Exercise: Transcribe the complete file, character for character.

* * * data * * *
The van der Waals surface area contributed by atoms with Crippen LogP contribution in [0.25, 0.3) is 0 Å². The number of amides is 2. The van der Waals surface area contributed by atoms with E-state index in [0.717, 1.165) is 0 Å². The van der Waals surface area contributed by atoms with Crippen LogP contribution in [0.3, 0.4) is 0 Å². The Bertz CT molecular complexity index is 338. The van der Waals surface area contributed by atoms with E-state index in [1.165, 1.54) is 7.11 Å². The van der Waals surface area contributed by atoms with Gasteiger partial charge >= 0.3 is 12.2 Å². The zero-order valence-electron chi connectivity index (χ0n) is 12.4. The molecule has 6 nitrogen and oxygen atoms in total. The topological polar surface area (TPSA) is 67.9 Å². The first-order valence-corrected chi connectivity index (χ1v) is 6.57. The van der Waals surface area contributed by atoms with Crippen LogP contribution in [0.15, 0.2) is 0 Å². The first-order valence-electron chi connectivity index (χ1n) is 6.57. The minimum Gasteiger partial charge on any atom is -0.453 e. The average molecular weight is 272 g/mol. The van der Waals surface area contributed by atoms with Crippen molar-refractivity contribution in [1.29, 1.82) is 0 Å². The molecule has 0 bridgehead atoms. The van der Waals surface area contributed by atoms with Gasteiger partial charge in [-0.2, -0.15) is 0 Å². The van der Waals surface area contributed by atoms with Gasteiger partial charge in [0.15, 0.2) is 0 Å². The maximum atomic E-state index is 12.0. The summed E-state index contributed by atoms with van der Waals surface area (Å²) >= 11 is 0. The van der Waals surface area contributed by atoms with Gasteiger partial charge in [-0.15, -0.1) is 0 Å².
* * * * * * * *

The van der Waals surface area contributed by atoms with Crippen LogP contribution in [0.25, 0.3) is 0 Å². The number of amides is 2. The van der Waals surface area contributed by atoms with E-state index in [0.717, 1.165) is 0 Å². The van der Waals surface area contributed by atoms with Crippen LogP contribution in [0.3, 0.4) is 0 Å². The Bertz CT molecular complexity index is 338. The van der Waals surface area contributed by atoms with E-state index in [1.165, 1.54) is 7.11 Å². The van der Waals surface area contributed by atoms with Gasteiger partial charge >= 0.3 is 12.2 Å². The zero-order valence-electron chi connectivity index (χ0n) is 12.4. The molecule has 6 nitrogen and oxygen atoms in total. The topological polar surface area (TPSA) is 67.9 Å². The first-order valence-corrected chi connectivity index (χ1v) is 6.57. The van der Waals surface area contributed by atoms with Crippen LogP contribution in [0.15, 0.2) is 0 Å². The first-order valence-electron chi connectivity index (χ1n) is 6.57. The minimum Gasteiger partial charge on any atom is -0.453 e. The average molecular weight is 272 g/mol. The van der Waals surface area contributed by atoms with Crippen molar-refractivity contribution in [1.29, 1.82) is 0 Å². The molecule has 0 bridgehead atoms. The van der Waals surface area contributed by atoms with Gasteiger partial charge in [-0.2, -0.15) is 0 Å². The van der Waals surface area contributed by atoms with Gasteiger partial charge in [0.15, 0.2) is 0 Å². The maximum atomic E-state index is 12.0. The summed E-state index contributed by atoms with van der Waals surface area (Å²) >= 11 is 0. The van der Waals surface area contributed by atoms with Gasteiger partial charge in [-0.15, -0.1) is 0 Å².